Aug 20 2013


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“‘Gone are the days when you could expect your reader to hang around waiting for the story to get good,'” said Greg, reading a blog post on his laptop screen. “‘Today’s busy editors and readers want to get to the good stuff right away.'”

Brigid rolled her eyes. “Let me guess: another post on crafting the perfect opening sentence?”

Greg didn’t answer directly, merely kept reading. “‘It used to be that crafting the perfect opening sentence was the key to getting published. But even that’s not good enough any more– these days, you have to grab the editor with your very first word! How many manuscripts have started with a lackluster The?'”

Brigid narrowed her eyes. “Seriously?”

“‘You should never begin with an article. The readers want to know your hero. They want to see action from the very first syllable! Try to begin with a word that conveys strong emotion, such as bleeding or gunshots.'”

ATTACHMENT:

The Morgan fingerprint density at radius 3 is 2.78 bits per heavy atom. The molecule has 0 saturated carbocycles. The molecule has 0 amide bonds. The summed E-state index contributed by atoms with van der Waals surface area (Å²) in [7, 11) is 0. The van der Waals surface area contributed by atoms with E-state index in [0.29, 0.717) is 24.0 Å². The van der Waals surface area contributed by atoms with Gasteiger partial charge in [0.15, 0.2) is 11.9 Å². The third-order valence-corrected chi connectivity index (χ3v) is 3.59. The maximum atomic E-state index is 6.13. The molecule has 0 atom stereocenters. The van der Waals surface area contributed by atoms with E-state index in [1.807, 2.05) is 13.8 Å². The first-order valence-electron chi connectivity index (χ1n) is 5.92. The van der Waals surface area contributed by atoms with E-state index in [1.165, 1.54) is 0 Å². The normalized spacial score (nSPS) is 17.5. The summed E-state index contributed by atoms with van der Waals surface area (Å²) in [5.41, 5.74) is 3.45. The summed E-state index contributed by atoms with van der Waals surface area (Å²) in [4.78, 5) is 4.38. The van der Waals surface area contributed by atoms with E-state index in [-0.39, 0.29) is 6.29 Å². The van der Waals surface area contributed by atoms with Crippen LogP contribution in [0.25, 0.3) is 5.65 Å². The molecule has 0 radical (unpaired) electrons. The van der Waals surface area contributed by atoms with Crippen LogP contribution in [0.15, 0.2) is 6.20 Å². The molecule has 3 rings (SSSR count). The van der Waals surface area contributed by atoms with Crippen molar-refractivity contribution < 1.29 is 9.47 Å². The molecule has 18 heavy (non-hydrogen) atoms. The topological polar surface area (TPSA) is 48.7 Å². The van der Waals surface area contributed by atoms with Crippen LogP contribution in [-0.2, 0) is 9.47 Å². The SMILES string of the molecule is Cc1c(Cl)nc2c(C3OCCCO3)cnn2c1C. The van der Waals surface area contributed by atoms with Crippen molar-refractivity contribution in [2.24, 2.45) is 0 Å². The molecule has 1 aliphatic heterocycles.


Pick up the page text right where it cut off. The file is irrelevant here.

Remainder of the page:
“You’re making this up, aren’t you?” said Brigid.

Greg raised a finger, continuing to read. “‘Above all else, make sure the very first letter of your story is a hard consonant. Never start with a vowel or a weak consonant such as H, S, or W.'”

Brigid shook her head and headed for the kitchen. “The need to fill column space has wreaked more evil upon the world than malice ever did.”

Greg continued reading aloud, apparently enthralled. “‘The letter R is good because it sounds like the growling of a dangerous animal, but your best bet is probably a T, P, or an elusive Q to create a sense of mystery.'”

-The Gneech

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